While intended as a means of carrying out the Great Commission, the question is asking something else entirely. In essence, it’s asking whether we possess God rather than whether God possess us. God is, indeed, our friend. But there is something about claiming God as our “personal” friend that seems to imply that we are putting him in the same category as our “personal trainers” and “personal assistants,” people who serve us, rather than someone whom we are expected to serve. When Jesus becomes someone we can befriend he becomes someone we can take lightly.

Jesus, however, is not my homeboy. The term “homeboy” always implies a co-equal relationship and never refers to someone who could be considered either superior or an inferior. Jesus may be a friend, but he is not my “buddy.” Christ is my master, my redeemer, my Lord and my God.

Protecting your church congregation from sexual misconduct - a guest op-ed

The Blogland, having it's Catholic Christian loyalties, has discussed a lot of issues related to church and faith (the two don't always go together), including the issues related to the long-held tradition of the Roman Church regarding celibacy.

The Blogland disagreed strongly with this policy for a couple of reasons, including on this blog, for a couple of key reasons. First is the fact that the Eastern Catholic Churches have long allowed married clergy with no problem, thus filling their clerical ranks. Second is because of the way this policy has fueled perceptions stemming from sexual abuse allegations which turns away people who may otherwise find a home within one of the several parts of the Catholic Church.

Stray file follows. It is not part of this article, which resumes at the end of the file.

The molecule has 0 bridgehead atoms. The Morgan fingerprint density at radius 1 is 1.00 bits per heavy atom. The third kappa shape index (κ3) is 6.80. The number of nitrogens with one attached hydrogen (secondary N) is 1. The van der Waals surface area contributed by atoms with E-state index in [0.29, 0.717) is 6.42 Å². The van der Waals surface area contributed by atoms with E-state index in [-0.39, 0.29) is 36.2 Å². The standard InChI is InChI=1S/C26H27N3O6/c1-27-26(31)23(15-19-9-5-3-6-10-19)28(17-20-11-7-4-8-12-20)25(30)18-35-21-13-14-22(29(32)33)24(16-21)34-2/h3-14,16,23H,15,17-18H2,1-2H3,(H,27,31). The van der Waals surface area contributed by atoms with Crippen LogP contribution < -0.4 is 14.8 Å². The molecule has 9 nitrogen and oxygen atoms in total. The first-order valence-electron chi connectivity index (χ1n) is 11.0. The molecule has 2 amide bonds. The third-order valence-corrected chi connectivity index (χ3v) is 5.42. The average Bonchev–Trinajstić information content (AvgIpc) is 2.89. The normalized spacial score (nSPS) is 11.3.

But sexual miscontact in churches  is a problem in other churches as well, so it's wise to not be fooled into thinking that if you're not Catholic, you're safe. In the 80s, several televangelists fell over sexual misconduct allegations, so there's a lot of reasons why these issues should matter to any congregation which places people in trust in their churches.

I know this personally, as a family friend, a evangelical pastor, who presided my second wedding, went on to spend several years in federal prison for possession of child pornography.